As originally documented in the classic 2002 book, The Restoration Economy by Storm Cunningham, a vast, fast-growing number of jobs and business opportunities exist, related to restoring our natural environment. For instance, in order to realize the full potential of reforestation in the United States, the nation’s tree nurseries need to increase seedling production by an additional 1.7 billion each year, a 2.4-fold increase over current nursery production.
These numbers, taken from a new study co-authored by a New Mexico State University researcher and 17 other scientists from across the U.S., show the promise of increased nursery output as a way to fight climate change, create jobs, and recover from uncharacteristically severe wildfires.
With more than 200,000 square miles in the U.S. suitable for reforestation, ramping up nursery production could offer big benefits for the climate. Restoring forests is an important nature-based solution to climate change and a compliment to the critical work of reducing fossil fuel emissions.
“To meet the need for reforestation, we’ll need to invest in more trees, more nurseries, more seed collection, and a bigger workforce,” said the study’s lead author, Joe Fargione of The Nature Conservancy. “In return we’ll get carbon storage, clean water, clean air and habitat for wildlife.”
NMSU plays a critical role in reforestation efforts through research currently underway at the John T. Harrington Forestry Research Center at Mora. Owen Burney, associate professor and superintendent of the forestry research center, contributed to the new study, published by the science journal Frontiers in Forests and Global Change.
“We are at a pivotal moment in time where we can make a huge impact on the battle against climate change. Sadly, the greatest tool we have to fight this battle is incomplete,” Burney said. “Therefore, it is critical that we invest in the entire reforestation pipeline to address the urgency and scale of the climate problem while simultaneously supporting water resources, forest products, wildlife habitat, recreation, and many other valuable resources forests provide.”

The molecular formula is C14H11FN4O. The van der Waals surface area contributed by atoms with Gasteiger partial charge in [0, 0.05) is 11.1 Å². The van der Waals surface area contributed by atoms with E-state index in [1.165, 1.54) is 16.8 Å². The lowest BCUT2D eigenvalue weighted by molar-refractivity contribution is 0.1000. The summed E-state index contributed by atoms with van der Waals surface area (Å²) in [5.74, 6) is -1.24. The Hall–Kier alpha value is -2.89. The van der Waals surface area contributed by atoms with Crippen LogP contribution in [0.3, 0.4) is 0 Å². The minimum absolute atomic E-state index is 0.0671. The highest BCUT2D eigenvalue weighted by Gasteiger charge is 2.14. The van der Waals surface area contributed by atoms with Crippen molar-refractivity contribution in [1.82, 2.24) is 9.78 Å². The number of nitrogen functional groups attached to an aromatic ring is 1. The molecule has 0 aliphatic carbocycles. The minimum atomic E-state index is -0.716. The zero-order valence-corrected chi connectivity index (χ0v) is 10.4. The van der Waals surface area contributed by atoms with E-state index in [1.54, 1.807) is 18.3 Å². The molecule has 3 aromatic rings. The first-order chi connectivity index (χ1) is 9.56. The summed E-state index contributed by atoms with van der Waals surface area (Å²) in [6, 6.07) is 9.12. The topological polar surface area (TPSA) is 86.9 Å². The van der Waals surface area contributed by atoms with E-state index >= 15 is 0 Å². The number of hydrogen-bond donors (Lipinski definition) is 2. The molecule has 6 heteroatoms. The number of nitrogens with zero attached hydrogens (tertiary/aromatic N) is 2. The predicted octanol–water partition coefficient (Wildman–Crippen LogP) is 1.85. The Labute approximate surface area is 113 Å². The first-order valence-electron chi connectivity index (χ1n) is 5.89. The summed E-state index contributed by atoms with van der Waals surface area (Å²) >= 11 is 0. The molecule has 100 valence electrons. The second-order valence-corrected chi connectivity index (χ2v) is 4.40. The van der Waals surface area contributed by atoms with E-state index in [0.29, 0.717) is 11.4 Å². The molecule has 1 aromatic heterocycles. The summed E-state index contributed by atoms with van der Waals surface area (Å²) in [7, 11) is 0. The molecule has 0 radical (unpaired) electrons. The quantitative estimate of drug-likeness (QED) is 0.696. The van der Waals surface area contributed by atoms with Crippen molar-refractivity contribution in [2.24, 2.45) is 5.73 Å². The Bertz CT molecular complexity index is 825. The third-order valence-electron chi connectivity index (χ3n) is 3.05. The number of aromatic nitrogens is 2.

To illustrate the requirements for increasing reforestation capacity in the U.S., the researchers identified 64 million acres of natural and agricultural lands, approximately 50 percent of the total reforestation opportunity. Accounting for different planting densities by region, it would require 30 billion trees to reforest these lands. This equates to 1.7 billion more tree seedlings produced each year for this land to be reforested by 2040.
To achieve this large increase, investment is required across the entire reforestation “pipeline.” Additional investment would be needed to expand capacity for seed collection and storage, tree nursery expansion, workforce development, and improvements in pre- and post-planting practices. The investments will create jobs in rural communities, not only in nurseries but across the whole spectrum of reforestation activities.
There are several existing reforestation programs in the U.S. that could be scaled up to put the new study’s information to work. On public lands this includes the Reforestation Trust Fund, which can be enhanced via the soon-to-be-introduced federal REPLANT Act to fully fund reforestation of America’s national forests.
On private lands, they include the U.S. Department of Agriculture’s Environmental Quality Incentives Program and Conservation Reserve Program, as well as state conservation agency cost-share programs.
In New Mexico, Senate Bill 180 is currently making its way through the New Mexico Legislature. The bill is designed to create a joint agreement between the Forestry Division of the Energy, Minerals and Natural Resources Department and will include the Agricultural Experiment Station at New Mexico State University, the UNM Department of Biology and the Department of Forestry at New Mexico Highlands University to create the “New Mexico Reforestation Center.”
“Wildfires and insect outbreaks are being exacerbated by climate change and natural tree regeneration is being limited by the size of these disturbances,” said Matthew Hurteau, associate professor in the Department of Biology at UNM. “Planting is the only way we will reestablish forest cover in many of these areas and our lack of national nursery capacity is going to create a real bottleneck in seedling supply.”
The goal of the New Mexico Reforestation Center is to address the impacts of climate change on the state’s forests and meet the state’s current and future reforestation needs through the establishment of a seed bank program, a nursery program and a planting program. The bill will help position New Mexico as a regional leader in meeting the private and public land reforestation needs of the southwestern U.S.
Photo (by Jane Moorman/NMSU) shows Owen Burney, superintendent of the NMSU John T. Harrington Forestry Research Center at Mora.
This article was written by Jon Schwedler of The Nature Conservancy (email@example.com). It first appeared on website of New Mexico State University, and is reprinted 9with minor edits) here by permission.